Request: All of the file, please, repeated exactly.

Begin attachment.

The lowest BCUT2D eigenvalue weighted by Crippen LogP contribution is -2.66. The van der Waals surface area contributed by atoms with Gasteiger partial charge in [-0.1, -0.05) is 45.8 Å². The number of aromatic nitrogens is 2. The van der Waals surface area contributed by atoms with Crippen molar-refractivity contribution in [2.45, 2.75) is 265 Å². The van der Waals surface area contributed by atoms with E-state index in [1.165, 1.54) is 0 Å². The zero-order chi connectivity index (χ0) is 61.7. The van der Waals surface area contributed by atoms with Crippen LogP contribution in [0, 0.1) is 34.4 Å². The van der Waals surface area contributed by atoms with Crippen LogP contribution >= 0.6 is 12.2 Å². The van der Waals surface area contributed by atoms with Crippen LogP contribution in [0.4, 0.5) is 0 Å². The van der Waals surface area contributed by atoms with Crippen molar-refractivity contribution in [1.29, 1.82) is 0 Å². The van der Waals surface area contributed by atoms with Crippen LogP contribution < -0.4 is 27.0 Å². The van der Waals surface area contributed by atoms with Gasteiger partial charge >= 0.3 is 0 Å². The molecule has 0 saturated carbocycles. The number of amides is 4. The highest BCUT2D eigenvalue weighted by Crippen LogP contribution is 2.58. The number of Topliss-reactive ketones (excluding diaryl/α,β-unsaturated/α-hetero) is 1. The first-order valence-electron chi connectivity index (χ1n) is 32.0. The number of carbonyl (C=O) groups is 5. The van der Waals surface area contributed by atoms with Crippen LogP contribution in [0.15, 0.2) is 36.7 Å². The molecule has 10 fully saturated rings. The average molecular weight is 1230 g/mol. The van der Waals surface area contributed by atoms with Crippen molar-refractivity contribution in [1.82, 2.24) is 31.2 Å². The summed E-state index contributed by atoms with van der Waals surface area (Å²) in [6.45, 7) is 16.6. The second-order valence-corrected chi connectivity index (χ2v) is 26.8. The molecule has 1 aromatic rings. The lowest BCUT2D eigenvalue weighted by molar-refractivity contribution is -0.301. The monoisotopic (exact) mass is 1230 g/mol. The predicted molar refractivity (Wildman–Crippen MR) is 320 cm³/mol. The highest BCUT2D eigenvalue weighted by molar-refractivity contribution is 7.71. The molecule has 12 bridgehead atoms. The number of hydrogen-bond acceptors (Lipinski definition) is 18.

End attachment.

The lowest BCUT2D eigenvalue weighted by Crippen LogP contribution is -2.66. The van der Waals surface area contributed by atoms with Gasteiger partial charge in [-0.1, -0.05) is 45.8 Å². The number of aromatic nitrogens is 2. The van der Waals surface area contributed by atoms with Crippen molar-refractivity contribution in [2.45, 2.75) is 265 Å². The van der Waals surface area contributed by atoms with E-state index in [1.165, 1.54) is 0 Å². The zero-order chi connectivity index (χ0) is 61.7. The van der Waals surface area contributed by atoms with Crippen LogP contribution in [0, 0.1) is 34.4 Å². The van der Waals surface area contributed by atoms with Crippen LogP contribution >= 0.6 is 12.2 Å². The van der Waals surface area contributed by atoms with Crippen LogP contribution in [0.4, 0.5) is 0 Å². The van der Waals surface area contributed by atoms with Crippen molar-refractivity contribution in [1.29, 1.82) is 0 Å². The van der Waals surface area contributed by atoms with Crippen LogP contribution < -0.4 is 27.0 Å². The van der Waals surface area contributed by atoms with Gasteiger partial charge >= 0.3 is 0 Å². The molecule has 0 saturated carbocycles. The number of amides is 4. The highest BCUT2D eigenvalue weighted by Crippen LogP contribution is 2.58. The number of Topliss-reactive ketones (excluding diaryl/α,β-unsaturated/α-hetero) is 1. The first-order valence-electron chi connectivity index (χ1n) is 32.0. The number of carbonyl (C=O) groups is 5. The van der Waals surface area contributed by atoms with Crippen LogP contribution in [0.15, 0.2) is 36.7 Å². The molecule has 10 fully saturated rings. The average molecular weight is 1230 g/mol. The van der Waals surface area contributed by atoms with Crippen molar-refractivity contribution in [1.82, 2.24) is 31.2 Å². The summed E-state index contributed by atoms with van der Waals surface area (Å²) in [6.45, 7) is 16.6. The second-order valence-corrected chi connectivity index (χ2v) is 26.8. The molecule has 1 aromatic rings. The lowest BCUT2D eigenvalue weighted by molar-refractivity contribution is -0.301. The monoisotopic (exact) mass is 1230 g/mol. The predicted molar refractivity (Wildman–Crippen MR) is 320 cm³/mol. The highest BCUT2D eigenvalue weighted by molar-refractivity contribution is 7.71. The molecule has 12 bridgehead atoms. The number of hydrogen-bond acceptors (Lipinski definition) is 18.